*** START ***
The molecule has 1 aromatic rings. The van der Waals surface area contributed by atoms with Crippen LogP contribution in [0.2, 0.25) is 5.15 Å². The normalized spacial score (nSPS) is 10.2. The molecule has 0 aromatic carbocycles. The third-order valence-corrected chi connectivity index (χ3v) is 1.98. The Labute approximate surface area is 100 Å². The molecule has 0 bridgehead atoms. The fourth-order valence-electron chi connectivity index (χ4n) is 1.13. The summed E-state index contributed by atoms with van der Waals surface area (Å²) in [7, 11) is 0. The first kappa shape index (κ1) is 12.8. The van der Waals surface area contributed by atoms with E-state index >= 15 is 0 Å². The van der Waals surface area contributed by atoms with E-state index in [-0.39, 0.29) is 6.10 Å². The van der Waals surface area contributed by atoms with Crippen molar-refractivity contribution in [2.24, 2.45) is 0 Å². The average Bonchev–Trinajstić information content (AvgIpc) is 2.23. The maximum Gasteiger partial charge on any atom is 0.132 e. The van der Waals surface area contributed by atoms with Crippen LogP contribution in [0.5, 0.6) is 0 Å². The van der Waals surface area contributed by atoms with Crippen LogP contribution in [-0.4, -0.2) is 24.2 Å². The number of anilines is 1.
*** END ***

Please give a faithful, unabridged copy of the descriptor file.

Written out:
The molecule has 1 aromatic rings. The van der Waals surface area contributed by atoms with Crippen LogP contribution in [0.2, 0.25) is 5.15 Å². The normalized spacial score (nSPS) is 10.2. The molecule has 0 aromatic carbocycles. The third-order valence-corrected chi connectivity index (χ3v) is 1.98. The Labute approximate surface area is 100 Å². The molecule has 0 bridgehead atoms. The fourth-order valence-electron chi connectivity index (χ4n) is 1.13. The summed E-state index contributed by atoms with van der Waals surface area (Å²) in [7, 11) is 0. The first kappa shape index (κ1) is 12.8. The van der Waals surface area contributed by atoms with E-state index >= 15 is 0 Å². The van der Waals surface area contributed by atoms with E-state index in [-0.39, 0.29) is 6.10 Å². The van der Waals surface area contributed by atoms with Crippen molar-refractivity contribution in [2.24, 2.45) is 0 Å². The average Bonchev–Trinajstić information content (AvgIpc) is 2.23. The maximum Gasteiger partial charge on any atom is 0.132 e. The van der Waals surface area contributed by atoms with Crippen LogP contribution in [0.5, 0.6) is 0 Å². The van der Waals surface area contributed by atoms with Crippen LogP contribution in [-0.4, -0.2) is 24.2 Å². The number of anilines is 1.